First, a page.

Work From Home (WFH) – boon or bane?

Following the pandemic, there has been lot of discussion on remote working. Some are predicting end of office working culture while others are arguing we shall be back to offices once lock down is over.

Let us examine this using an analytical perspective.

In most IT organizations, work from home (WFH) is already common. Many workers work at least 1 day/week from home already (pre-pandemic). So we can say 80-20 office:home culture was already there. Now the big question is, post lockdown whether it would be one of these:

[1] 80-20 i.e. pre-pandemic level commute
[2] 20-80 i.e. 4 day WFH + 1 day office
[3] 0-100 – WFH = current lock down model

There was a pre-lockdown perception that WFH model is not efficient for productive working. However, the forceful adoption of WFH has proven it wrong. More or less people’s productivity remained the same in 100% WFH model. Businesses have adopted very quickly to the new model. IT industry is no stranger to remote working, especially those with large offshore teams for last 20 years.

There is no research showing people work less productively when working remotely. In fact, not having to do a long commute (either driving or using crowded public transport) makes employees more charged up. The 8-hour work day was based on industrial age. In current service based economy, it is the outcome that matters – whether someone produces it in 4 hours or 8 hours is irrelevant.

In fact, WFH may increase productivity. While working in offices, employees often tend to show off work. A lot of time is wasted in schmoozing in kitchen area. People stay late to feign being busy. Hang on too long to submit output even when done, because they don’t want to show it delivering before deadline as next plannings would be based on current delivery timelines.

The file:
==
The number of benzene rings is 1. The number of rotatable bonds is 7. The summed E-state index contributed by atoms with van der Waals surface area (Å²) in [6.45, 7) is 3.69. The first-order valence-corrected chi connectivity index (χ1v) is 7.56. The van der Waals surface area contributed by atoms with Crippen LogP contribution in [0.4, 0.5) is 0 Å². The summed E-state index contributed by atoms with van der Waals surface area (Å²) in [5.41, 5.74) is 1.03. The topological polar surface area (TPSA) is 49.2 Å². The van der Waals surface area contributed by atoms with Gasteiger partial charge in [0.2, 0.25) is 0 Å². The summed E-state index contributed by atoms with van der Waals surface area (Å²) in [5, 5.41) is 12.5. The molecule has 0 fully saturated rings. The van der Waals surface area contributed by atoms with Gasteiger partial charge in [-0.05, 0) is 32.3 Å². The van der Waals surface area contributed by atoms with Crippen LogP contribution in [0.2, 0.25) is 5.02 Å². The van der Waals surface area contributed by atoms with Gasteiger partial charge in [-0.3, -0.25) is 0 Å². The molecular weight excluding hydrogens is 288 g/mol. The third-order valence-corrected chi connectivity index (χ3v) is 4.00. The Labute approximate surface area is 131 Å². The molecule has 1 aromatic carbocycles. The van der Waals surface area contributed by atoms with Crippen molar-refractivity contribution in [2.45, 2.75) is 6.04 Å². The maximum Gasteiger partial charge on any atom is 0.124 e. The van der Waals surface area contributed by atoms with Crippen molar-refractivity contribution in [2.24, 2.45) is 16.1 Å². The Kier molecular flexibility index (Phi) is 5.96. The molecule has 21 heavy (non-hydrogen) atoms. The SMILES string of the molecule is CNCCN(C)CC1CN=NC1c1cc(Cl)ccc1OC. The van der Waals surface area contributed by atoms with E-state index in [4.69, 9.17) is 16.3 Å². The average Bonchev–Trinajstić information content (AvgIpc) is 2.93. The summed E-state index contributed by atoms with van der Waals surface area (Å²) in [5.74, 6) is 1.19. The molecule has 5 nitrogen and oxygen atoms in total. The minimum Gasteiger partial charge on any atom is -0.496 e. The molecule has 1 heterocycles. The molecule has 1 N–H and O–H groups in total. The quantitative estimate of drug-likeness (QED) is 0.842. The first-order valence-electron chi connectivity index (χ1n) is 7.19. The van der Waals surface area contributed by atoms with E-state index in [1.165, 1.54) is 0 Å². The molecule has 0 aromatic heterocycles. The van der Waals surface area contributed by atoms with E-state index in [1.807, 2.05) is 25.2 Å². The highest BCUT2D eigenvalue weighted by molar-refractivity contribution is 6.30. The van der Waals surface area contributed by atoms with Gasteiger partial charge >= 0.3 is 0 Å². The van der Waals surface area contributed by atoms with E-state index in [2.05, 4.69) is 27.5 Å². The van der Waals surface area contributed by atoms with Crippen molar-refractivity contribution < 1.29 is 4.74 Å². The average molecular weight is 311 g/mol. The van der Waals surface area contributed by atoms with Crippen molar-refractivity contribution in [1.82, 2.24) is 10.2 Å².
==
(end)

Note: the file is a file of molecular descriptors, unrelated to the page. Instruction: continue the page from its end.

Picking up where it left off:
WFH is very different. Since no one is actively watching employees, if one can finish the work off in 6 hours, s/he would get 2 hours spare time to do his/her own work. As long as output is of professional and acceptable quality, employer has little to complain if workers are working less than 8 hours. This would drive employees to be more productive.

In many cases, one simply wait while waiting for feedback on previous delivery. While sitting at office desk, this time could be hardly used productively. While WFH, employees can do lot their own stuff and then get back to work once the feedback lands on their inbox.

Some employees prefer to work from office because they are better at climbing corporate ladder easier by just being there. Many employees want to be in the forefront of decision makers/higher management so that they are in the front line for promotions. In general, it is harder for remote workers to get appreciations. This is because decision makers tend to believe (not always a logical thing) those whom they can see are working harder. So in short term, this will cause some impact. However, once WFH embeds in culture this issue will diminish over time.

From employers’ point of view, an immediate cost saving is not having to maintain large offices at expensive cities like London. If WFH becomes mainstream, workers do not need to live near to offices as they would not commute during rush hours any more. This can help them moving to country side where they can afford larger homes with gardens – thus improving overall well-being of their families.

Some people might miss the after work hang-around-to-pub culture though – but that varies from person to person.


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